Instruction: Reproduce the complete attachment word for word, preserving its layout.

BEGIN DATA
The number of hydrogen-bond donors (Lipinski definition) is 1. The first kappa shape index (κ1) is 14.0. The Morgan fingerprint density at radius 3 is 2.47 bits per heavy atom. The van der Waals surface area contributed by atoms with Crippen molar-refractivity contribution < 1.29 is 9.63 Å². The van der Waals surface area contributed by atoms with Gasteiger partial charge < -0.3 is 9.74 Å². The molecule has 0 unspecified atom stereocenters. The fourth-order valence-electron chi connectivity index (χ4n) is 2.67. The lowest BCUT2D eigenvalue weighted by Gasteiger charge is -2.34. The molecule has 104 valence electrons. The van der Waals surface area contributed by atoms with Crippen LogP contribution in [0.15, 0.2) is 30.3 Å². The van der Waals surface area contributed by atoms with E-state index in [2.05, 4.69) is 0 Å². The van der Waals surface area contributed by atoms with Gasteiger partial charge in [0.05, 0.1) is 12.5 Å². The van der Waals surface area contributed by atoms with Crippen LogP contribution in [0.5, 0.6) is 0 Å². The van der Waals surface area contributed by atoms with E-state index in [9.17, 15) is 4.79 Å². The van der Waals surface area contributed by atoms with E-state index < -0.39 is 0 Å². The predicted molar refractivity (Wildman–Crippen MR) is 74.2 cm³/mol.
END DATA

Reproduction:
The number of hydrogen-bond donors (Lipinski definition) is 1. The first kappa shape index (κ1) is 14.0. The Morgan fingerprint density at radius 3 is 2.47 bits per heavy atom. The van der Waals surface area contributed by atoms with Crippen molar-refractivity contribution < 1.29 is 9.63 Å². The van der Waals surface area contributed by atoms with Gasteiger partial charge < -0.3 is 9.74 Å². The molecule has 0 unspecified atom stereocenters. The fourth-order valence-electron chi connectivity index (χ4n) is 2.67. The lowest BCUT2D eigenvalue weighted by Gasteiger charge is -2.34. The molecule has 104 valence electrons. The van der Waals surface area contributed by atoms with Crippen LogP contribution in [0.15, 0.2) is 30.3 Å². The van der Waals surface area contributed by atoms with E-state index in [2.05, 4.69) is 0 Å². The van der Waals surface area contributed by atoms with Gasteiger partial charge in [0.05, 0.1) is 12.5 Å². The van der Waals surface area contributed by atoms with Crippen LogP contribution in [0.5, 0.6) is 0 Å². The van der Waals surface area contributed by atoms with E-state index in [9.17, 15) is 4.79 Å². The van der Waals surface area contributed by atoms with E-state index < -0.39 is 0 Å². The predicted molar refractivity (Wildman–Crippen MR) is 74.2 cm³/mol.